I am looking into installing a dehumidifier into a bedroom (~250 sq
f?). Thus, I need it quiet, and I also would like it to be able to go
down to 25% RH. Since the room is quite small I am hoping to find a
unit that can do the job w/o making too much noise. But I am having
hard time finding humidity range in specs for units sold online. Can
anyone make a suggestion? Derby is advertised as the quietest, but it
only goes down to 35% RH. I guess anything above 60 Db is noisy (Derby
is 50 db).
Thanks a lot for the responses. Interestingly, I called EBAC, and they
also recommended a dehumidifier based on a chemical absorbent.
I am trying to create a desert-like atmosphere in my bedroom. 25% is
not that low: the air in mountain regions and deserts is much dier.
E.g. the weather forecast in Bishop, CA for today claimed 13%
humidity.My asthma gets much better in the desert and in the mountains.
In addition, I found that dessicant-based DHs generate excessive heat.
In principle, I could make an exhaust system to drive the heat outside
of my room... This way I could also avoid having to dump the water.
It's hard to do 25% in the usual way. Raising air from 32 F and 100% RH
(with a frozen coil) to 70 F would only lower the RH to 24%...
... 150 Tyvek bags filled with desiccant clay can absorb 28% of their
weight in water, ie 53 pints:
The Florida Solar Energy Center puts clay bags on wire racks in an attic
with a tin roof which heats up and dries them out during the day. After
they cool, at night, they remove moisture from house air that circulates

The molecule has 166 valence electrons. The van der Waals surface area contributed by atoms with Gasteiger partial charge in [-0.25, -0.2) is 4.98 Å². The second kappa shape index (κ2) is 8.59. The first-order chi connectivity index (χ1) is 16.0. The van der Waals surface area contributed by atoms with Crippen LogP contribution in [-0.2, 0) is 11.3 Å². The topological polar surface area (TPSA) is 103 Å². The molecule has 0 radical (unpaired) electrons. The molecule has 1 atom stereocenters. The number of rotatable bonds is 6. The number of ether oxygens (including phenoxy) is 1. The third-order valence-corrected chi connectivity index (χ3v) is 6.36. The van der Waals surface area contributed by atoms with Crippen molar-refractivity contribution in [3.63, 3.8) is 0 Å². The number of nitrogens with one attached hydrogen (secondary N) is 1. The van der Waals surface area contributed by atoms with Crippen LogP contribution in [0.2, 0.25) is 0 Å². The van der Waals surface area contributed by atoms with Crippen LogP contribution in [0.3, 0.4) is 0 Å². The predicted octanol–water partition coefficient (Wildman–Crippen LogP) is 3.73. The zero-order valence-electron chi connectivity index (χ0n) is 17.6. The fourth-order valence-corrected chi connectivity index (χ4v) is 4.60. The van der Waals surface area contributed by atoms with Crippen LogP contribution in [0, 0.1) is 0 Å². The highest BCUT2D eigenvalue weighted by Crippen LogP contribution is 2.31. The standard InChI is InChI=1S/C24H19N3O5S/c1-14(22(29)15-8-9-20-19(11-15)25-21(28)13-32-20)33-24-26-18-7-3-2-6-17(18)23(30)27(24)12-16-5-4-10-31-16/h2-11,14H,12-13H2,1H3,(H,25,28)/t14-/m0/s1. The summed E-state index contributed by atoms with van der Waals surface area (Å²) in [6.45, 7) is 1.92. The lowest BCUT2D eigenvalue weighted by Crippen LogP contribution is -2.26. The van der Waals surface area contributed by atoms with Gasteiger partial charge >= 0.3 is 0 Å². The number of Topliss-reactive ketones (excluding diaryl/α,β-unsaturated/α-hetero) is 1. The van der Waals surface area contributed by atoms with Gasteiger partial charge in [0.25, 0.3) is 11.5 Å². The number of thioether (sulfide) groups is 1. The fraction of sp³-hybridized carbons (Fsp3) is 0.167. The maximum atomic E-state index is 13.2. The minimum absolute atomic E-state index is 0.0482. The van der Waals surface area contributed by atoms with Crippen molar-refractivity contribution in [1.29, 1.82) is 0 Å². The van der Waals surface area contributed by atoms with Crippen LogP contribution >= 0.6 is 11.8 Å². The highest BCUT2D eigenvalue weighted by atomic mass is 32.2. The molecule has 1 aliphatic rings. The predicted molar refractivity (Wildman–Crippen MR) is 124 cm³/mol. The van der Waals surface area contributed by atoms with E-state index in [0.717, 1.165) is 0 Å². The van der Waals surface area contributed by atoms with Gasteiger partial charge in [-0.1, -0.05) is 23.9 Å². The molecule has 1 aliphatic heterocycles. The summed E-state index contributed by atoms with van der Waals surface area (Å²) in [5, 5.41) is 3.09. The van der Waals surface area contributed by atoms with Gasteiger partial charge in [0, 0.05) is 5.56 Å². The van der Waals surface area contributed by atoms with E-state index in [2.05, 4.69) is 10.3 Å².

up through the attic. Here's some Desi-Pak (tm) tech info:
Graph 4 shows Desi-Paks can absorb 12% of their weight in 10 hours at 30C
and 60% RH, ie 2.3 pints per hour for the 189 pound collection above. This
rises with more airflow or thinner bags. Graph 3 says they can absorb 8%
in 100 hours at 25C and 10% RH, ie 0.15 pints per hour for 189 pounds.
Engineer Eric Zuercher at 800 995 5590 can email more regeneration info,
eg a graph of clay capacity vs temp, about 17% at 90 F and 5% at 100 F
and 2% at 200 F.
If Neon John gave a rat's ass about global warming :-) he might engineer
himself a plastic film greenhouse full of bags to keep his valuable books
dry, given an outdoor humidity ratio w = 0.0152 pounds of water per pound
of dry air and average daily min and max temps of 67.7 and 89 F and 1860
Btu/ft^2 of sun on the ground and 710 on a south wall on an average July
day (the worst-case month for dehumidification) in Chattanooga, with less
water vapor pressure and cooler air up in his mountain hideout.
Since you know more about desiccants than anyone I know, do you have
any information on calcium chloride and or lithium bromide (as liquid
desiccants)? I'd like to take some of my excess solar heat and and use
it to air condition.
Calcium Chloride dessicant dehumidifier diagram:
I've been wondering where the balance is between humidity,
temperature and solution concentration. My guess is this is where the
enthalpy of the air = that of the brine desiccant, not that I know what
the enthalpy of the brine is!
Roughly what I'm thinking of is using a combination of solar heated
water (passed through a radiator) and hot attic air (I have a fan
powered gable vent) to regenerate the desiccant.
On 27 Apr 2007 08:06:09 -0400, email@example.com wrote:
I'm very comfortable with my own personal religion. I don't need to
adopt your set of myths.
Yo Nick. Yoohooo, anyone in there? Lights are on but is anyone home?
One more time, I don't live in Chattanooga. I live 100 miles away in
a mountain-side dense forest. Mountain peaks extend for at least 1000
ft on either side of my. Sun only makes it into this little valley for
a few hours a day even in the summer. To waste money on something
like you suggest, I'd have to cut down the forest that surrounds my
home. Why would I want to toss out all those pretty trees and natural
Besides, the overwhelming proportion of my power comes from nuclear.
The Ultimate Green Power Source.
John De Armond
See my website for my current email address
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